February 4, 2008
ALPA, Hawaiian Airlines Reach Agreement on New Aircraft
HONOLULU, HAWAII – Hawaiian Airlines and the Air Line Pilots Association, Int’l (ALPA), ended weeks of intense negotiations today by endorsing a plan that will enable the airline to consummate a multi-billion dollar aircraft deal while the pilots continue to negotiate with management on other important contract issues.
Hawaiian Airlines management and ALPA’s Hawaiian Master Executive Council ratified a letter of agreement that creates contract language for new long range airliners. Hawaiian management had requested accelerated talks on the new equipment rules to satisfy a deadline sought by Airbus, which will build as many as two dozen new airliners for Hawaiian over the next decade.
“It wasn’t until after the December acquisition announcement that management approached the union to address wage and working conditions, which led to such intense negotiations because of deadlines imposed by Airbus,” said Capt. Eric Sampson, chairman of ALPA’s Hawaiian Airlines pilot group. “It was no easy task, but our negotiators were able to improve existing conditions for our pilots, and resolve the new-aircraft issue, which is what the union needed before agreeing to the company’s proposal for new aircraft.”
The new-equipment agreement resolves issues such as crew rest facilities, crew staffing, work rules, and health and welfare at foreign destinations. Pilot pay for the largest of the new airliners will be negotiated at a later date.
With the new-equipment issue resolved, union leaders can now refocus their attention on negotiating a new contract for the airline’s 300 pilots. ALPA’s 2005 pilot contract with Hawaiian became amendable on June 30, 2007, and a new contract has been the subject of negotiations for the past year. As part of the new aircraft agreement, the continuing negotiations on the new contract can be conducted under private mediation, federal mediation, or continued negotiations under Section 6 of the Railway Labor Act. This gives both management and the union more flexibility in negotiations than is typically found in airline labor talks.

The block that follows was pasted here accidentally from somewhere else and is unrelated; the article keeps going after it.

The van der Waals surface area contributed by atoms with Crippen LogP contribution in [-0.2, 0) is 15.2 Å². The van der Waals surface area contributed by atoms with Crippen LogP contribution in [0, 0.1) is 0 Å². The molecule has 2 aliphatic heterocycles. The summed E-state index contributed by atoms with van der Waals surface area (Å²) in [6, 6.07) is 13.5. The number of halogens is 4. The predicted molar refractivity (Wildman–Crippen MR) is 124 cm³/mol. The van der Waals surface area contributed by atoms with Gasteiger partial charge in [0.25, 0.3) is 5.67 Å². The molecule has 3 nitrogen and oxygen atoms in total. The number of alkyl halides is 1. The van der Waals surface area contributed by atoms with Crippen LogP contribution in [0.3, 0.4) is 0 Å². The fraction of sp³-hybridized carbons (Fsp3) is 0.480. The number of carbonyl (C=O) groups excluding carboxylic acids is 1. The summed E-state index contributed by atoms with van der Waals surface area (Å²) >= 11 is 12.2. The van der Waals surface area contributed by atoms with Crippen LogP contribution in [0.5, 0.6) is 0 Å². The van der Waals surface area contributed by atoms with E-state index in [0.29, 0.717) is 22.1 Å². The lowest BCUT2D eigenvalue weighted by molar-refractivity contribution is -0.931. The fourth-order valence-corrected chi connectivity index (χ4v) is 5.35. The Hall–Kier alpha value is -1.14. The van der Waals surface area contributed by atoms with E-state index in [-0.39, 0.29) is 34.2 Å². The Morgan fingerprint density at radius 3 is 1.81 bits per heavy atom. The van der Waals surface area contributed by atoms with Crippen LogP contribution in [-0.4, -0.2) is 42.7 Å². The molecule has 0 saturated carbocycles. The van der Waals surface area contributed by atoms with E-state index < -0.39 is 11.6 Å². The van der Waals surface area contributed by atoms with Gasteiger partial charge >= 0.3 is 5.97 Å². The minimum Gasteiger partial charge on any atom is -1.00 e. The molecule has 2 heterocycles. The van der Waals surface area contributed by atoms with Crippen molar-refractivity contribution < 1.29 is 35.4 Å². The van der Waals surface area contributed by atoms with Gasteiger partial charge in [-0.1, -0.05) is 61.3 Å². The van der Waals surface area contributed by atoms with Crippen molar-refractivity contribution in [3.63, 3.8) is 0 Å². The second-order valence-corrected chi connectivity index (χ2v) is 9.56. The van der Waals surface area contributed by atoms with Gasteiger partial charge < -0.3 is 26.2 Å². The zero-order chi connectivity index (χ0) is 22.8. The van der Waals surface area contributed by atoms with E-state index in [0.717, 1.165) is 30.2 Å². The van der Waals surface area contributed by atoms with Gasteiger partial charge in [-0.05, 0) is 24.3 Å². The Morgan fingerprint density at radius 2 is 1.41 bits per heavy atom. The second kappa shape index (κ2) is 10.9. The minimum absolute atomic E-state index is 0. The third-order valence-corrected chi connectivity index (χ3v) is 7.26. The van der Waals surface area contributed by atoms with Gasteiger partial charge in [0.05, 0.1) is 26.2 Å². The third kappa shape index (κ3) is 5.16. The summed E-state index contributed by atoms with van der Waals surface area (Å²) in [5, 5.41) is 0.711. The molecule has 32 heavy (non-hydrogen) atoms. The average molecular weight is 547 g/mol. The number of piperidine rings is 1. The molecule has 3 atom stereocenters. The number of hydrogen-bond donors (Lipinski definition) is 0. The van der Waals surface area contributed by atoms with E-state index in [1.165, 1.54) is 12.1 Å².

“The union did not want to be rushed into a hurry-up contract solely to satisfy management’s and Airbus’s schedule, but we also recognized our airline’s urgent need to get larger, more capable airplanes to build future business and expand into Asia, new mainland markets, and elsewhere,” said Capt. Sampson. “More airplanes mean more jobs and promotions for Hawaiian pilots, so it’s a win-win for everyone.”
Hawaiian Airlines currently flies Boeing 767 widebody aircraft for West Coast and transpacific operations. Late last year, the airline announced it planned to replace its current Boeing 767 fleet with as many as 24 Airbus A330s and A350s worth more than $4.4 billion. HAL also operates short-range Boeing 717 airliners on Hawaiian inter-island routes.
Founded in 1931, ALPA is the world’s largest pilots’ union, representing 60,000 pilots at 43 airlines in the U.S. and Canada. Visit the ALPA Web site at http://www.alpa.org.
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ALPA CONTACT: Capt. Eric Sampson, (808) 836-2572